What do traditional gender roles of women have in common with the non-visible labor of honeybees? Through a research project supported by an Apes Valentes Undergraduate Research Award, Christina Dietz found that, in both subjects, the value of labor is lessened based on the lack of visibility it receives.
Penn State’s Center for Pollinator Research is the bee’s knees. It's on the front lines of a fight to help the hard-working honeybee that along with other insects pollinates three-fourths of America’s crops.
Christina Grozinger, professor of entomology in the College of Agricultural Sciences, has been named a distinguished professor by Penn State, and she also has been chosen to receive the college's 2016 Alex and Jessie C. Black Award for Excellence in Research.
During the month of April, science major Cassandra Darnell can be found setting up her honey bee boxes at Penn State Berks. For Darnell, the boxes are part of an ongoing independent study she is completing for her degree about the bees on the Berks campus. The bees will also provide benefits to the campus as pollinators.
A Web-based Penn State Extension course designed to help beginning and experienced beekeepers gain the knowledge they need to be successful has been recognized for online excellence. Beekeeping 101 was named an official honoree in the 2013 Webby Awards. The course was one of 11 honorees in the Education category.
With populations of wild and domesticated pollinators, such as honeybees, in decline, some of the world's foremost scientists in the field will converge on Penn State this summer to discuss the latest research aimed at understanding and overcoming challenges to pollinator health. Hosted by the Center for Pollinator Research in the College of Agricultural Sciences, the second International Conference on Pollinator Biology, Health and Policy will be held August 14 to 17 at The Nittany Lion Inn.
Beginner and experienced beekeepers and those thinking about taking up backyard beekeeping can get the information they need to be successful from Beekeeping 101, a new online beekeeping course offered by Penn State Extension. An interactive approach to online learning that can be taken anywhere and anytime, the course was created by Penn State Public Broadcasting's media professionals in collaboration with Tom Butzler, Penn State Extension horticulture educator, and Maryann Frazier, senior extension associate in entomology.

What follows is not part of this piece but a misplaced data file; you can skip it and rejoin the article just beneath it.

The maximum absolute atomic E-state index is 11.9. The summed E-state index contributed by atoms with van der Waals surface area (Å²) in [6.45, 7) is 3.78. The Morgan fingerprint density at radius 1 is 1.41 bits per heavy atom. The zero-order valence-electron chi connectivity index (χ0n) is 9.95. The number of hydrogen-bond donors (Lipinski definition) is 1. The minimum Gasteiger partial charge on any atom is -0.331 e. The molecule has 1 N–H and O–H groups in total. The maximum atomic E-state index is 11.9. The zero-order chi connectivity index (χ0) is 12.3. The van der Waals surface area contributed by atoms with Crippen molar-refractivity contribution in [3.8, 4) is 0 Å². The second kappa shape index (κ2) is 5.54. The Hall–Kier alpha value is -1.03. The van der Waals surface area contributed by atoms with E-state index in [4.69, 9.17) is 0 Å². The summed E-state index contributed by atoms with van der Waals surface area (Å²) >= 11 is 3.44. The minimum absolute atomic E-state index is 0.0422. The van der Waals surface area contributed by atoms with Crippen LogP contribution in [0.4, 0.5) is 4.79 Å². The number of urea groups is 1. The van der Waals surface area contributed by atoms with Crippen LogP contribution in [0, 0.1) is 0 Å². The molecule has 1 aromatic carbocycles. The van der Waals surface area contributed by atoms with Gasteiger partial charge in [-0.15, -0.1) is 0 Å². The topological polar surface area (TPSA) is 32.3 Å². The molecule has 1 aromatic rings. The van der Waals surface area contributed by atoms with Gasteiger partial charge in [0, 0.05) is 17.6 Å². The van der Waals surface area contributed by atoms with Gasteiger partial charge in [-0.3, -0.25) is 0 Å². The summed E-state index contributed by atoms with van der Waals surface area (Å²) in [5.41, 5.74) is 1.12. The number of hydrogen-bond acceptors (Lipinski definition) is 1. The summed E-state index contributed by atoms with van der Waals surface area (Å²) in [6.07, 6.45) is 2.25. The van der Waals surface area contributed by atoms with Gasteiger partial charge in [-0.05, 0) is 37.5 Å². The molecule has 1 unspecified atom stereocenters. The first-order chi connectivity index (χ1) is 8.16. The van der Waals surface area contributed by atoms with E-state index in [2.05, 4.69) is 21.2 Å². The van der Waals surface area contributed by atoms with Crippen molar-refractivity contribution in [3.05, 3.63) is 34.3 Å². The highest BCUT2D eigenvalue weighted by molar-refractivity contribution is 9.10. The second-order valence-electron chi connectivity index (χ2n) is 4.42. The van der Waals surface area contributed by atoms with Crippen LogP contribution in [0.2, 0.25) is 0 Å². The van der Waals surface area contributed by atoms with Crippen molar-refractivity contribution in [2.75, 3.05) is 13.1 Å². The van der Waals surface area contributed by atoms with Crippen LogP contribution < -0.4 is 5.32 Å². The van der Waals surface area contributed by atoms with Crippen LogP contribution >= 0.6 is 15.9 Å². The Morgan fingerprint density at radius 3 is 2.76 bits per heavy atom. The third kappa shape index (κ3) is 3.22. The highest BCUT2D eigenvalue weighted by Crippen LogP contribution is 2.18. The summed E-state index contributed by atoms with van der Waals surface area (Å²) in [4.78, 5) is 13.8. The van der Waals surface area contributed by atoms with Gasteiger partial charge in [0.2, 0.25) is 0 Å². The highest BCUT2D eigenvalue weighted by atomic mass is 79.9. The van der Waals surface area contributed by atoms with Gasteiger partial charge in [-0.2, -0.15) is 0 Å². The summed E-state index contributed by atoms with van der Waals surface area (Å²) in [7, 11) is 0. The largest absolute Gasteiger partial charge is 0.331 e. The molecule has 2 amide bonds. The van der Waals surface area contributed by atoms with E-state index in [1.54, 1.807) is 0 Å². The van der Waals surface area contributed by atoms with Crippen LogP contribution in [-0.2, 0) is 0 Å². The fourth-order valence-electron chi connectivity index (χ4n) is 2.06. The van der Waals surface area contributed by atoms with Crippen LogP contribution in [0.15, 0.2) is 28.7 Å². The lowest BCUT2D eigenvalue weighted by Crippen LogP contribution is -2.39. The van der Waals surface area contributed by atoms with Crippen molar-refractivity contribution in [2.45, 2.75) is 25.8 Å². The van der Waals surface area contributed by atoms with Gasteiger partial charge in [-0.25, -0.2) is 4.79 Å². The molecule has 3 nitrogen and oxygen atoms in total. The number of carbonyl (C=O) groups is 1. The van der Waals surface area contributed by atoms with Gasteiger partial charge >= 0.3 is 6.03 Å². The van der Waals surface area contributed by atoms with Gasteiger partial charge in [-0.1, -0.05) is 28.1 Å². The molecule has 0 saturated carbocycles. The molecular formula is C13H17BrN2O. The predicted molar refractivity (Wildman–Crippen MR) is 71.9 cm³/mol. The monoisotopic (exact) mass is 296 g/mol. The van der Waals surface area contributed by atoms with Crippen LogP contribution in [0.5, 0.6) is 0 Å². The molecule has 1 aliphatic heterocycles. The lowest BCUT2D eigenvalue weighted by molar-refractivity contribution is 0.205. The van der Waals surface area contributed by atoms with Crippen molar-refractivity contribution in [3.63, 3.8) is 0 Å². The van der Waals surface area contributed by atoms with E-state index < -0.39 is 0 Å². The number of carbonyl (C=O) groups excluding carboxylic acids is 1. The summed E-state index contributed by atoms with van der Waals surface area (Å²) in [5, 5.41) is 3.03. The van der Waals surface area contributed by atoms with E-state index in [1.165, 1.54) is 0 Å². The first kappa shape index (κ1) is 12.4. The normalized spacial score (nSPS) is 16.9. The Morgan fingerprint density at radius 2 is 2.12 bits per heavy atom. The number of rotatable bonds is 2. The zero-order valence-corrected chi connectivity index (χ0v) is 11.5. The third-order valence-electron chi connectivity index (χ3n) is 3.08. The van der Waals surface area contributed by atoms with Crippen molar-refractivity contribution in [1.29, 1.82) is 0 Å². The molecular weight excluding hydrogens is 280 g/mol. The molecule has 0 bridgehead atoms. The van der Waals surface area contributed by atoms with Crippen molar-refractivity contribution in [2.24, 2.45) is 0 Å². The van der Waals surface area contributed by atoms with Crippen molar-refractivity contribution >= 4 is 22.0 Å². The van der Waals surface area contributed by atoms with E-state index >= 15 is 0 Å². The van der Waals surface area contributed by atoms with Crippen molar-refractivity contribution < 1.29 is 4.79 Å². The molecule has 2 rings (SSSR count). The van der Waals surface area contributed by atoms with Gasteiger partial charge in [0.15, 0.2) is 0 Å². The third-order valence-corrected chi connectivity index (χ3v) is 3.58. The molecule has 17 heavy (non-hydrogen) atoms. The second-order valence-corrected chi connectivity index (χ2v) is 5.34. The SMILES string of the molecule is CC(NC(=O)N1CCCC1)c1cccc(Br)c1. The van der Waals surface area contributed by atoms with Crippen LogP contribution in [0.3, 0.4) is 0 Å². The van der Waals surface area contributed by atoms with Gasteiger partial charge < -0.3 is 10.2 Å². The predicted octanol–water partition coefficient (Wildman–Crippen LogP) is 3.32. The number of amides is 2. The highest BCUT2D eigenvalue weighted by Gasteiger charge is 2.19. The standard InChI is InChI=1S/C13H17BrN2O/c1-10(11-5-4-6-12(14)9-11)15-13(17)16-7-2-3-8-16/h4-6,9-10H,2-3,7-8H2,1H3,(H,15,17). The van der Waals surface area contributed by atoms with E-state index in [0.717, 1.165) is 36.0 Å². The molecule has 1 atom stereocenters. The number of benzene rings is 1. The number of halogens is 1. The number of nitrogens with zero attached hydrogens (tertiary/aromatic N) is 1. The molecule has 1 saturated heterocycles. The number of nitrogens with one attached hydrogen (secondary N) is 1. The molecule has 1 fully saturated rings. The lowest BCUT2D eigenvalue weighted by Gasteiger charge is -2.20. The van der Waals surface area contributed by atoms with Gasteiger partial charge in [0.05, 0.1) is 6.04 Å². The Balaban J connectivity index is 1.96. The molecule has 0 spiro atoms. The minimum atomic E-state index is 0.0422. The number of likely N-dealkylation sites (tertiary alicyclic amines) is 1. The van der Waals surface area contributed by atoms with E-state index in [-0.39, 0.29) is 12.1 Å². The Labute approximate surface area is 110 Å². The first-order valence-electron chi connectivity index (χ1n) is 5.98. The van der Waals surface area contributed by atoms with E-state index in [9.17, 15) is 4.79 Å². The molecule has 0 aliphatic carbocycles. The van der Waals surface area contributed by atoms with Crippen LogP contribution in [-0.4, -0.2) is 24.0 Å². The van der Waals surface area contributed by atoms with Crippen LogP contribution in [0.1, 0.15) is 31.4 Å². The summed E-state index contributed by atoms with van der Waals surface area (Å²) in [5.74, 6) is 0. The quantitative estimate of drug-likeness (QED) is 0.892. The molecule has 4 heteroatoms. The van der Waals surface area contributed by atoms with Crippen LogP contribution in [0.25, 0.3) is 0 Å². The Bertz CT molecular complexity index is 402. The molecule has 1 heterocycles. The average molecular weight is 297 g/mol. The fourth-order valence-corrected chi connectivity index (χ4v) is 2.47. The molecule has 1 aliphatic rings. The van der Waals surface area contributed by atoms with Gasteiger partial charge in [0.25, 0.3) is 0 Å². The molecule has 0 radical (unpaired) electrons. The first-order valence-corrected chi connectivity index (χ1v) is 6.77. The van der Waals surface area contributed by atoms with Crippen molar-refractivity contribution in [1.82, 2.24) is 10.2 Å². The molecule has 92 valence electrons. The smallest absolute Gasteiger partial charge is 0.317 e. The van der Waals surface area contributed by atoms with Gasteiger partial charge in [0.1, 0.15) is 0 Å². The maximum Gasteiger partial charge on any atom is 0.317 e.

Reacting to sagging populations of bees and other pollinators, members of Gov. Tom Corbett's staff recently sought and received Penn State Extension certification for the gardens at the Governor's Residence as "pollinator friendly."
Penn State's efforts to address Colony Collapse Disorder, a nationwide phenomenon in which the adult honeybees of a hive disappear, often spelling death for the colony, will benefit from a gift of $100,000 to aid pollinator research. Honey distributor Dutch Gold Honey and William and Kitty Gamber, of Lancaster, Pa., have each contributed $50,000 to endow a fund that will support undergraduates studying entomology.
Top researchers, government officials and representatives of organizations from around the world will be presenting their latest findings on honeybees and other pollinators at the inaugural International Conference on Pollinator Biology, Health and Policy being held by the Penn State Center for Pollinator Research, July 24-28 at the University Park campus.
Across the country, pollinators such as honeybees and hummingbirds are declining due to habitat loss, diseases such as Colony Collapse Disorder (CCD), pests and excessive pesticide use. Penn State researchers and educators are hoping to help combat these issues by promoting ways home gardeners can help pollinator populations thrive.
Penn State research on honeybee health and Colony Collapse Disorder (CCD) will receive a boost as a result of a $100,000 gift from the E.B. O'Keeffe Foundation. The award will fund a competitive graduate fellowship that will pair a student's area of study with a leading researcher already working on that problem.
Whether you are a seasoned gardener or a novice green thumb, you can join the fight to save the honeybees by planting your own pollinator-friendly garden this spring, according to a horticulture specialist in Penn State's College of Agricultural Sciences.
The nation's largest grower of wild blueberries -- a crop that relies on honeybees for pollination -- has thrown its support behind Penn State research aimed at finding solutions to the health crisis facing the nation's honeybee colonies. Ed Flanagan, president of Wyman's of Maine, visited Penn State's College of Agricultural Sciences Thursday (March 26) to present a check for $50,000 to support research on Colony Collapse Disorder, or CCD, a mysterious ailment that has led to the disappearance of up to one-third of U.S. commercial honeybee hives since late 2006.
"Bees are good at collecting everything in their environment, and they've gathered a lot of pesticides--on average, we've found six pesticides per pollen sample." -Maryann Frazier, senior extension associate in the Department of Entomology